Academicians and hard-boiled business leaders are natural skeptics about vision statements, but I learned that the ability to express a compelling vision is vitally important. Everyone wants to feel part of something bigger; a strong vision enlists people around a common purpose. Given the mobility of faculty and professional staff these days, a dean basically is the leader of a large volunteer organization; the best people start to decamp when a school loses its mojo. A compelling vision binds people together, strengthens the school’s culture, and helps confront tough decisions that come down the road.
One year as dean turned into 10 years as dean. The school worked through its challenges and grew stronger. As my second term as dean neared its end, people complimented my work and urged me to re-up. Headhunters called about loftier gigs in academic leadership and nonprofit organizations. But I declined them all and announced that I would return to the faculty.
Search committees choose deans for many different reasons. And dean candidates puzzle over whether to apply and what to say. There is a great deal of advice out there, much of it banal. Life suggests to me that among the most important considerations for candidates and search committees are readiness, temperament, and purpose.
Readiness matters. It derives from accumulated leadership experience, which in turn is a rough indicator for wisdom. The best deans are wise in the world, as well as ethical and effective. They came into the position with some general management experience, organizing people to get results, under a budget and deadlines. They hired and fired, and probably failed at points along the way. They handled failure maturely and went on to do better. As the influential banker Walter Wriston once said, “Judgment comes from experience. And experience comes from bad judgment.” If you want wisdom in a dean, look at experience and readiness.
Temperament matters. Personality, mood, and emotional response define a leader more than most rationalists would like to admit. After Oliver Wendell Holmes Jr. met Franklin Delano Roosevelt, he concluded that the new president had a “second-class intellect, but a first-class temperament.” FDR, one of the top-ranked presidents in U.S. history, was intelligent, but not intellectual. Similarly, academic leaders needn’t be geniuses or Nobel laureates — but deans must be comfortable with such people. Among the best academic leaders I’ve known, four attributes stand out: high self-confidence, resilience to failure, humility, and a bias for action.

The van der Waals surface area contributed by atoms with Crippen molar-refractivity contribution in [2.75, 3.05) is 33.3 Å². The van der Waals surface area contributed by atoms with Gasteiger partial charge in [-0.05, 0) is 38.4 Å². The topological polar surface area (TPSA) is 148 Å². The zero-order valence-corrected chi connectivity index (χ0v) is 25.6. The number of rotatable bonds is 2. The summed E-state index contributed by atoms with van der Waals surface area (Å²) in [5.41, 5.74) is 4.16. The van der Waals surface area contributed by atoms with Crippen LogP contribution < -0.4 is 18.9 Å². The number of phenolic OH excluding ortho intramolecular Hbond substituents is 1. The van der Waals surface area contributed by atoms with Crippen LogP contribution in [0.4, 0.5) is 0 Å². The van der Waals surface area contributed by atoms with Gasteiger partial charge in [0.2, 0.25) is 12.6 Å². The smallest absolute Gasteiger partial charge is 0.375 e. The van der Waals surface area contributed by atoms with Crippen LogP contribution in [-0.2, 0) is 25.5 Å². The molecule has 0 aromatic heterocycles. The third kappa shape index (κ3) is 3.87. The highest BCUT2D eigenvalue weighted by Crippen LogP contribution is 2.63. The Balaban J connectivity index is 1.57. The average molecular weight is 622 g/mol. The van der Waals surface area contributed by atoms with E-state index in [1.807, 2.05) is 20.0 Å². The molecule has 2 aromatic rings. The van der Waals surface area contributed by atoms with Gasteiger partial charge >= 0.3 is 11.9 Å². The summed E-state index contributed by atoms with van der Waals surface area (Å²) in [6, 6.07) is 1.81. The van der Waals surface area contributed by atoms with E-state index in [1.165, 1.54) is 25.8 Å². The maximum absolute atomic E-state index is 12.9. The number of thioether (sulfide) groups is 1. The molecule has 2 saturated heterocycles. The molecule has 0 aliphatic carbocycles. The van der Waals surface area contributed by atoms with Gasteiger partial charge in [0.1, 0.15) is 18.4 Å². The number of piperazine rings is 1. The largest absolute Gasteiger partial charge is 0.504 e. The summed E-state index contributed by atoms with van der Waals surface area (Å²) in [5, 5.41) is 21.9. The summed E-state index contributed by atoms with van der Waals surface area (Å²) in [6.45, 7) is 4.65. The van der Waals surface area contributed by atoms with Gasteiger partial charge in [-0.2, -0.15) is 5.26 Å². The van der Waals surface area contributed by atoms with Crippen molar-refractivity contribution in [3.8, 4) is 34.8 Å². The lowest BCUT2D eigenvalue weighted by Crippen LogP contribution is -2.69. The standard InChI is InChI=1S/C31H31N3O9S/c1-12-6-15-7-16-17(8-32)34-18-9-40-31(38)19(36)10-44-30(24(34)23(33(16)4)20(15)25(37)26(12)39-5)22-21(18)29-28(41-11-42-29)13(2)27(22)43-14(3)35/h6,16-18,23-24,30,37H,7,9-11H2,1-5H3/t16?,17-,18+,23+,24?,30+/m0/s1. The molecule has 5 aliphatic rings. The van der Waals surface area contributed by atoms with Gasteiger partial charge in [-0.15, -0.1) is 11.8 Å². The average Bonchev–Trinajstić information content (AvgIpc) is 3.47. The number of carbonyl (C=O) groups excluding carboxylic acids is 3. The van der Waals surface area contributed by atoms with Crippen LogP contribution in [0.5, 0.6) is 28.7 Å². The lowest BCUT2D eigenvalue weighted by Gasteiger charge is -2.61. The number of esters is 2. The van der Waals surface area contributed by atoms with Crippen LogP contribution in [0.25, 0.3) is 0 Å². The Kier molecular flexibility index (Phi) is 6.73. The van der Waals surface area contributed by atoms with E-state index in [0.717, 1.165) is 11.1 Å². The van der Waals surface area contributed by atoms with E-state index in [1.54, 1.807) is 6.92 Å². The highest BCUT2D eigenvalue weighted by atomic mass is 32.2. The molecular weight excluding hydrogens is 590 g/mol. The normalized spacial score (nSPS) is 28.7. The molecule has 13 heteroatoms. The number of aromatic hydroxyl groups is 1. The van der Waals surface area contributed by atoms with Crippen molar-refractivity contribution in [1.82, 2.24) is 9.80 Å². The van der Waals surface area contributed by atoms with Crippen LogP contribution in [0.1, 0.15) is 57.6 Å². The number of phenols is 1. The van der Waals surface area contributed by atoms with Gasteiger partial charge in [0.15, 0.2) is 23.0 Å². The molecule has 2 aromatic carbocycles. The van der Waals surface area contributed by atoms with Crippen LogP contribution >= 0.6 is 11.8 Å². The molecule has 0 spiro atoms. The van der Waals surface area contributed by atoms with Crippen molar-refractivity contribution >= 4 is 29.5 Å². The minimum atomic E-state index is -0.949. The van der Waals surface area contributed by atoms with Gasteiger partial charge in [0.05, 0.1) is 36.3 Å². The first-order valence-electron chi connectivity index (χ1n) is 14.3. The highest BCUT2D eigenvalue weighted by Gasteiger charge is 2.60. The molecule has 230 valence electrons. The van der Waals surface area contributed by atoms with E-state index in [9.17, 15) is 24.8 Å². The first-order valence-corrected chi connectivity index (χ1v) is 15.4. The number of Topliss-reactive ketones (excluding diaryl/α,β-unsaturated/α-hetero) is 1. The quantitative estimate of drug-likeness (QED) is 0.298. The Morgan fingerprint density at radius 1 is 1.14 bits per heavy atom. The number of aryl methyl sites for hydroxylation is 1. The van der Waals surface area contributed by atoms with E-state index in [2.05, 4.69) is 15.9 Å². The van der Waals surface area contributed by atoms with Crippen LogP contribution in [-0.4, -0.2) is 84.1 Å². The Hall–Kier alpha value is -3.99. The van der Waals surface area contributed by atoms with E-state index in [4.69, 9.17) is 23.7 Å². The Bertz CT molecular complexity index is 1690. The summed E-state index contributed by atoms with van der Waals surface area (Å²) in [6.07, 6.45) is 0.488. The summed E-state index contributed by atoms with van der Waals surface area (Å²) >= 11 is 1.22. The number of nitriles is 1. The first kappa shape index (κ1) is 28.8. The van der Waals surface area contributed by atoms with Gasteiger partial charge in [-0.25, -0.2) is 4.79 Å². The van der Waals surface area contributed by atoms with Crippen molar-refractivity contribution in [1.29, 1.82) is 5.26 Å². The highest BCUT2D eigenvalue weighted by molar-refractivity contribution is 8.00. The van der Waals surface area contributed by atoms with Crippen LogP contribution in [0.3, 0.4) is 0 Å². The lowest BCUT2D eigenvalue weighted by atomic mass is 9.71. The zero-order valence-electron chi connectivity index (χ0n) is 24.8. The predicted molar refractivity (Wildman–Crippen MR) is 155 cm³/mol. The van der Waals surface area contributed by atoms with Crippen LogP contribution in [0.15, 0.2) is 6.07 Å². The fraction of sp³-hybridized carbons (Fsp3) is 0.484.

Purpose matters. Seeking a deanship simply for the pay, power, and prestige is foolish — the hours are long, the stress is high, and there are enough unhappy endings to deanships that whatever the emoluments are, they may not be worth it. Instead, dean candidates, say “yes” if you feel the call of mission and values. Say “yes” out of an eagerness to serve the diverse stakeholders of a school. Say “yes” because you have something special to bring to the situation. Say “yes” out of a belief that the students you graduate will help to make the world a better place. In all you do, your motives will be glaringly evident. Hence, a choice by a search committee is often a fateful determinant of the future purpose of a school.
Robert F. Bruner is a professor of business at the University of Virginia.